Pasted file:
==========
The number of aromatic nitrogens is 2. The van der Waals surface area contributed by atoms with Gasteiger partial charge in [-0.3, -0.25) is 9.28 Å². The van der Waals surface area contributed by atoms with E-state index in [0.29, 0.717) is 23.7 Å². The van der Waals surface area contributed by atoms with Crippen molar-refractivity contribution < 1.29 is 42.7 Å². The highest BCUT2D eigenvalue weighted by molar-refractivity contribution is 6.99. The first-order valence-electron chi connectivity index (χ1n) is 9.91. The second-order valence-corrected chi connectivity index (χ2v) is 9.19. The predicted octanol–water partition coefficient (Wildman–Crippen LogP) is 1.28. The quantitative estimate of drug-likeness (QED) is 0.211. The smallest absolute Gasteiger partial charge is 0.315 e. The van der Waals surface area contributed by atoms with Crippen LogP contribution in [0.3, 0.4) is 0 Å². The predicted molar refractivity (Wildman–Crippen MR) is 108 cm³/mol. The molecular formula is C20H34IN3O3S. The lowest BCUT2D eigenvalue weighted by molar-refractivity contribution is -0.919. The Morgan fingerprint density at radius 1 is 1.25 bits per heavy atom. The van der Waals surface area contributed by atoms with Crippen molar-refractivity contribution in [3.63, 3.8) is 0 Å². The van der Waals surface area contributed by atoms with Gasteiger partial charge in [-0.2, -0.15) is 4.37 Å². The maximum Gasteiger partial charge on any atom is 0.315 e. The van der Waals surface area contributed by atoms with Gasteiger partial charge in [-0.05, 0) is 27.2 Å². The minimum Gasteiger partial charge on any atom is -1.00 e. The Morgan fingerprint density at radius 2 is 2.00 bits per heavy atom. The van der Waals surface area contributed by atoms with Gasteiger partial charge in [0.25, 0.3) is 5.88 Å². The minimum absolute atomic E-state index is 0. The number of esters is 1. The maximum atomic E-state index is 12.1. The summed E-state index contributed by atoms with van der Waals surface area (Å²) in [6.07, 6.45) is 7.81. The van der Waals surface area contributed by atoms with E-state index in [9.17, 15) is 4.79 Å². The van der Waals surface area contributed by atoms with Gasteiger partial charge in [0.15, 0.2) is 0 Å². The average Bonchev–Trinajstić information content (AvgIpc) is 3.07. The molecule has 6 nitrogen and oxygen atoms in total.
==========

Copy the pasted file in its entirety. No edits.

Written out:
The number of aromatic nitrogens is 2. The van der Waals surface area contributed by atoms with Gasteiger partial charge in [-0.3, -0.25) is 9.28 Å². The van der Waals surface area contributed by atoms with E-state index in [0.29, 0.717) is 23.7 Å². The van der Waals surface area contributed by atoms with Crippen molar-refractivity contribution < 1.29 is 42.7 Å². The highest BCUT2D eigenvalue weighted by molar-refractivity contribution is 6.99. The first-order valence-electron chi connectivity index (χ1n) is 9.91. The second-order valence-corrected chi connectivity index (χ2v) is 9.19. The predicted octanol–water partition coefficient (Wildman–Crippen LogP) is 1.28. The quantitative estimate of drug-likeness (QED) is 0.211. The smallest absolute Gasteiger partial charge is 0.315 e. The van der Waals surface area contributed by atoms with Crippen LogP contribution in [0.3, 0.4) is 0 Å². The predicted molar refractivity (Wildman–Crippen MR) is 108 cm³/mol. The molecular formula is C20H34IN3O3S. The lowest BCUT2D eigenvalue weighted by molar-refractivity contribution is -0.919. The Morgan fingerprint density at radius 1 is 1.25 bits per heavy atom. The van der Waals surface area contributed by atoms with Crippen molar-refractivity contribution in [3.63, 3.8) is 0 Å². The van der Waals surface area contributed by atoms with Gasteiger partial charge in [-0.2, -0.15) is 4.37 Å². The maximum Gasteiger partial charge on any atom is 0.315 e. The van der Waals surface area contributed by atoms with Gasteiger partial charge in [-0.05, 0) is 27.2 Å². The minimum Gasteiger partial charge on any atom is -1.00 e. The Morgan fingerprint density at radius 2 is 2.00 bits per heavy atom. The van der Waals surface area contributed by atoms with Gasteiger partial charge in [0.25, 0.3) is 5.88 Å². The minimum absolute atomic E-state index is 0. The number of esters is 1. The maximum atomic E-state index is 12.1. The summed E-state index contributed by atoms with van der Waals surface area (Å²) in [6.07, 6.45) is 7.81. The van der Waals surface area contributed by atoms with E-state index in [9.17, 15) is 4.79 Å². The van der Waals surface area contributed by atoms with Gasteiger partial charge in [0.15, 0.2) is 0 Å². The average Bonchev–Trinajstić information content (AvgIpc) is 3.07. The molecule has 6 nitrogen and oxygen atoms in total.